Centerville, IA is in the center of nothing. Legend has that it was named for a person, last name Senter, and then when the incorporation papers were filed with the state, some clerk either mistakenly spelled it with a “C” or presumed the farming community was low on literacy and believed they were doing the town a favor by grammar correcting the name. Either way, it was filed with a C and retained it ever since.

      Best wishes for you forthcoming Mac MeClellen novel.

      I must say I am quite skeptical of the device you mentioned, though your experience sounds intriguing. As I understand it, it work s by surfing radio frequencies, of which living humans produce a great deal. It would be only a matter of time before audio of a human voice was found. My question would be what length of responses did the voices ever give, and how many questions went unanswered? Next time, ask the spirits to recite the pledge of allegiance, or their favorite bible quote, or the full names of their mother and father. My suspicion is that it doesn’t string together responses of several words for a lengthy answer, only one and two word responses. If so, my skepticism would only grow. Though it does sound like a lot of fun.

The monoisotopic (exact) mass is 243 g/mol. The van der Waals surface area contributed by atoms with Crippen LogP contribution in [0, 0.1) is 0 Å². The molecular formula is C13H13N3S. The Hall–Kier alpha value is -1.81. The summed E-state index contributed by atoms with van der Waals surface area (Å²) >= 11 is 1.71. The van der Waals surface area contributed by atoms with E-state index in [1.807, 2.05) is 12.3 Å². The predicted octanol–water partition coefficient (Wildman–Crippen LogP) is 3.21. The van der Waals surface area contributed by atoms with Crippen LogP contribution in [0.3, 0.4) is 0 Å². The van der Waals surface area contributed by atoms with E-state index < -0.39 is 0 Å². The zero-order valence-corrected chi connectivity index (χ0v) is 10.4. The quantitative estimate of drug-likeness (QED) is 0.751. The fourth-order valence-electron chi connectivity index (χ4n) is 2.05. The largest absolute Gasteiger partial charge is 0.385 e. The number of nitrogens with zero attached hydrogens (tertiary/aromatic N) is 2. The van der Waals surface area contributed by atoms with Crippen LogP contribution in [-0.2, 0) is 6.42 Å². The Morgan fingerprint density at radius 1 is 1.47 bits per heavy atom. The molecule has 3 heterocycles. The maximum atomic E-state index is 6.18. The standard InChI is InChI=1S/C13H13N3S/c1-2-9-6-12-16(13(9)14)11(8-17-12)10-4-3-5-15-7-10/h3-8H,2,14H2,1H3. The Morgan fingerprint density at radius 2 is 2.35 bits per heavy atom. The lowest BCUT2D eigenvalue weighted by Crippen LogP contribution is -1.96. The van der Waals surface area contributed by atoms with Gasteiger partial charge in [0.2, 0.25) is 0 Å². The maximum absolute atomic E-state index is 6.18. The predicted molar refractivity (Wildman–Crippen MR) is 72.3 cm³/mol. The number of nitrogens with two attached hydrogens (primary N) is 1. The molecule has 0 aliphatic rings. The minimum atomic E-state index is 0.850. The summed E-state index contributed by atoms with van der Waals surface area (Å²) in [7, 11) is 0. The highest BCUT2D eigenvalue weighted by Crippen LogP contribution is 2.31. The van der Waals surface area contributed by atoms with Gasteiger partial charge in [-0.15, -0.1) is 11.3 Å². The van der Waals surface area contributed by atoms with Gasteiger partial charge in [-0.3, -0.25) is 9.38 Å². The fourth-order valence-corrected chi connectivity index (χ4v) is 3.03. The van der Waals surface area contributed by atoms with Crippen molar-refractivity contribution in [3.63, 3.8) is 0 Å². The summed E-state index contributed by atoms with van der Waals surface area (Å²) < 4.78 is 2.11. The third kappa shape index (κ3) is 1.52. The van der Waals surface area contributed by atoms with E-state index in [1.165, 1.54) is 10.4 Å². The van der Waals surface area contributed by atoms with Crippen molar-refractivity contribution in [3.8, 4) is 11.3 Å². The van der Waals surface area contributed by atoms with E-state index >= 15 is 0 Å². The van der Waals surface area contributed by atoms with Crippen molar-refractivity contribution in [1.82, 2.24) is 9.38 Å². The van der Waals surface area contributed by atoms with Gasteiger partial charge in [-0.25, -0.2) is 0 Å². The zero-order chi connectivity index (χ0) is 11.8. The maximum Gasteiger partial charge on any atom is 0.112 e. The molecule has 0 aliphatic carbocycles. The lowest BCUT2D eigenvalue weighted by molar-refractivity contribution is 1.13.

Thank you for having me.

      Channing W.

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    1. As a fiction author, (8 novels) how many times have I heard, “Oh, I only read non-fiction?”
      Nuff said! Thank you for your insightful and important comments. Radine

      Like

  3. Thanks for the thoughtful post.
    “when you’re making up a story you intend for people to read and then hopefully tell other people to read it as well, as all us fiction writers hope, that story most certainly needs to entertain.”
    I’m sure you’ll agree that there are all sorts of ways to entertain. Some fiction finds interest and beauty in seemingly mundane objects.

    Like